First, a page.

Every Food Is A Dead End

Most of us, when we imagine a very unhealthy person's diet, imagine that it consists of fast food, empty calories, excessive alcohol, excessive fat, chips, candy, and so on.

At the other end of the spectrum is the model of a healthy eater, but this is much more difficult to imagine. One reason is because there are competing theories as to what constitutes a healthy diet. Another, perhaps more important, reason is being "healthy" is a continuum, not a binary condition. Two men who eat lots of broccoli might be healthy, but the one who washes his broccoli three times is healthier than the one who washes hers only twice. The one who runs 5 miles a day before eating broccoli is healthier than the one who runs only 4.7 miles. One who neither runs nor eats broccoli would simply call them both healthy.

Recent reports indicate that drinking diet soda increases all sorts of health risks. While no one thinks diet soda is a health food, and while there have been previous warning about the impact of artificial sweeteners on health, I don't think anyone expected that drinking a can of Diet Coke for lunch every day could actually triple your chance of having a stroke. The punchline of the study seems to be, not to eliminate diet soda from your diet, but to simply consume less of it. But again, he who cuts down from 5 to 3 cans per week is less healthy than he who cuts down from 3 to 1.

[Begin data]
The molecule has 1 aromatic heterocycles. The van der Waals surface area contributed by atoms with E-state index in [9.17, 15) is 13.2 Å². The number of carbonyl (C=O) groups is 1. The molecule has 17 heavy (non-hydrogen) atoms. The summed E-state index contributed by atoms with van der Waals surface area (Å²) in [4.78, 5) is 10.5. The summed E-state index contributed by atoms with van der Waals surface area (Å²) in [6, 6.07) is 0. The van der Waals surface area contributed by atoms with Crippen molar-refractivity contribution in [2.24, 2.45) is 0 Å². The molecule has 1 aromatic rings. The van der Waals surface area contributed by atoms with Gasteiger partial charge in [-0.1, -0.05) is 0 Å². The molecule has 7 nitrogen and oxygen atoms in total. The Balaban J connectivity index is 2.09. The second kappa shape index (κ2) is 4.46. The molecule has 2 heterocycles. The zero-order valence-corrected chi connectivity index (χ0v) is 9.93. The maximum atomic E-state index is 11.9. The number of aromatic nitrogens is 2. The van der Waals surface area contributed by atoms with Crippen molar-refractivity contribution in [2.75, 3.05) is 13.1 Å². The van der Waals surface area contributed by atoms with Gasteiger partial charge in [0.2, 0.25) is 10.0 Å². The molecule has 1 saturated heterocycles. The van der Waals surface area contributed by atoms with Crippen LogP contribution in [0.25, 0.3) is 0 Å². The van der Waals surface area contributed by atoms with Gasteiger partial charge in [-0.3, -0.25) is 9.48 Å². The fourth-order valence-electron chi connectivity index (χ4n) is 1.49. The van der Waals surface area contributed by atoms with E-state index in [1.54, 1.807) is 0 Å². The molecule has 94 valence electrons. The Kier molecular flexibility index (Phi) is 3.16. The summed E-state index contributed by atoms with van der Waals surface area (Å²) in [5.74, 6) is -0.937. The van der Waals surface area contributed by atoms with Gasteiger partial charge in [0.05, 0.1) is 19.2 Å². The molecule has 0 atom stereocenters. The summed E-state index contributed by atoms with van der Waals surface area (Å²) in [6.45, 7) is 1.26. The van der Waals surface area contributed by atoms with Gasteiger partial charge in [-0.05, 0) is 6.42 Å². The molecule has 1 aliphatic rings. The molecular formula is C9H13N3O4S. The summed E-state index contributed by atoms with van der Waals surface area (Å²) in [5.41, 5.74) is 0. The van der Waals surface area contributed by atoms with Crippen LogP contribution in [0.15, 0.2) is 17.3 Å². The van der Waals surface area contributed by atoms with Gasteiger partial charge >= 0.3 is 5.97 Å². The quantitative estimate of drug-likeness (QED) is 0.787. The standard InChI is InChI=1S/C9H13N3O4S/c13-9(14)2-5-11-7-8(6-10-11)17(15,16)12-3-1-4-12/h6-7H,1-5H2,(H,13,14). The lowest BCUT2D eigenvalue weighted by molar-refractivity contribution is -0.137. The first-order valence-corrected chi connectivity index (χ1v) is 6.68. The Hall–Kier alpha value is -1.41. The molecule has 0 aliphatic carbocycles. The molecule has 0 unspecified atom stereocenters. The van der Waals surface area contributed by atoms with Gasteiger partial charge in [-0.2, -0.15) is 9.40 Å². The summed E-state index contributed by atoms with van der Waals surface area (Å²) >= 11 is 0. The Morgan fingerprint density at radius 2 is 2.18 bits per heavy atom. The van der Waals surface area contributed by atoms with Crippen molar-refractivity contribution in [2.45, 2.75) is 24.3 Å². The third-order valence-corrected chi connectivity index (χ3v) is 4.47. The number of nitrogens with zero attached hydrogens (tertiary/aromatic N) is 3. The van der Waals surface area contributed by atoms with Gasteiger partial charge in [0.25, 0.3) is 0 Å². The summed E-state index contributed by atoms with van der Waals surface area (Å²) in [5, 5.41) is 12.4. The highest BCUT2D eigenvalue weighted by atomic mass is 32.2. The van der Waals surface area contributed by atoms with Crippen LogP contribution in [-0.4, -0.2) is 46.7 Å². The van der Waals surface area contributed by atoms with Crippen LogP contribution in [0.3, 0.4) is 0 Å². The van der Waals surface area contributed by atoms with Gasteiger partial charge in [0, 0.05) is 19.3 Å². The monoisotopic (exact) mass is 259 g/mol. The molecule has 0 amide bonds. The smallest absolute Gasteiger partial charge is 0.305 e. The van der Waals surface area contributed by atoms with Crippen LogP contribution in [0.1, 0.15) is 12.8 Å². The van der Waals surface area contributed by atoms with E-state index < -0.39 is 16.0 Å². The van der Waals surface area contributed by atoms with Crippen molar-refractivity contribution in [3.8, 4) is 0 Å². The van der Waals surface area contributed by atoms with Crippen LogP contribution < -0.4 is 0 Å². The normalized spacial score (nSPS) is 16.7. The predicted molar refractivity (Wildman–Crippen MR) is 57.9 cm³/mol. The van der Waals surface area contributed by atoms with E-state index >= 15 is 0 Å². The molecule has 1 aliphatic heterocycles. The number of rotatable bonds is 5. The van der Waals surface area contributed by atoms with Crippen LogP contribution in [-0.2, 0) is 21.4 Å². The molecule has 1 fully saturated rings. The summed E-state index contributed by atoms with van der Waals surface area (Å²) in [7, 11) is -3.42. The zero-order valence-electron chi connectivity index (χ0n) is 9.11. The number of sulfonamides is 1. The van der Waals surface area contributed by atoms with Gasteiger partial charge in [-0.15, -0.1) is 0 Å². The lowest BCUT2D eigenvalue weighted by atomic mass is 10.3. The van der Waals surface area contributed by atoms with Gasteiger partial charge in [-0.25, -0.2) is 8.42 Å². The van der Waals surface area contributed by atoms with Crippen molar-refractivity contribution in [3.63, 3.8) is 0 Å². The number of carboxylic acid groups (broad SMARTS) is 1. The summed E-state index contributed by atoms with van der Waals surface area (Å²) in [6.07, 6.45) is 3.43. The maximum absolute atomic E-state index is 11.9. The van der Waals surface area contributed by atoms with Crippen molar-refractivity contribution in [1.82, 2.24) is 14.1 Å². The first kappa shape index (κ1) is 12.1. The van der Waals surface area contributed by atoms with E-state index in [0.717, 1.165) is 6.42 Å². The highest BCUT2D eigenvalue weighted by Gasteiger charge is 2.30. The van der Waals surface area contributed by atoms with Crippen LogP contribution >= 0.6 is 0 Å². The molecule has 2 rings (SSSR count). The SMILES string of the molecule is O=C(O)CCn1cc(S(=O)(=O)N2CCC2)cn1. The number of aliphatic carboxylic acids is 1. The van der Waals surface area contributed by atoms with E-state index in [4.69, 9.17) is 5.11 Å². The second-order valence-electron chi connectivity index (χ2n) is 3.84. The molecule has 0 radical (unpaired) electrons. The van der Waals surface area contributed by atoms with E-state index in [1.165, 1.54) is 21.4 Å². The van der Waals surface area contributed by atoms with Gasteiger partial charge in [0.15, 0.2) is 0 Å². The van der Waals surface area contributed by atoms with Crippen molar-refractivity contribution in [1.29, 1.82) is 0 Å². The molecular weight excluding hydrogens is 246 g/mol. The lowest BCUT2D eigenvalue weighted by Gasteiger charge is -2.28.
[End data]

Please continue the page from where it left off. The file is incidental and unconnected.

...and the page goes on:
Seafood, of course, is loaded with lean protein and healthy fats, but also brain-killing mercury and cholesterol. We're urged by our doctors to eat seafood over hamburger, but eating a tuna fish sandwich every day may actually harm you worse than eating ground beef for lunch every day. If so, what sense are we to make of healthy recommendations? Tuna is healthier than hamburger the first two times you eat it in a week, but after that, you're better off with hamburger.

Even if you're a vegetarian - indeed, even if you're a vegan - you're not out of the woods. Eating a green pepper is healthy, except for all the pesticides it carries. Eating an organic green pepper won't save you, either, since the pesticides are in the water supply and floating through the air.

And if you ever drink water, well, you're unfortunately consuming all the impurities in our water supplies, including pharmaceuticals and hormones ingested by people who have legitimate reasons to ingest them, but whose medicines may cause unpredictable negative consequences to you.

In a world like this, it's easy to grow cynical and to say, moments before biting deep into your bacon-topped pizza slice, "Well, everything is going to kill me, so I might as well eat whatever I want to!" But this, too, is the wrong conclusion, since eating without a care in the world will surely kill you more swiftly than meticulously managing your diet.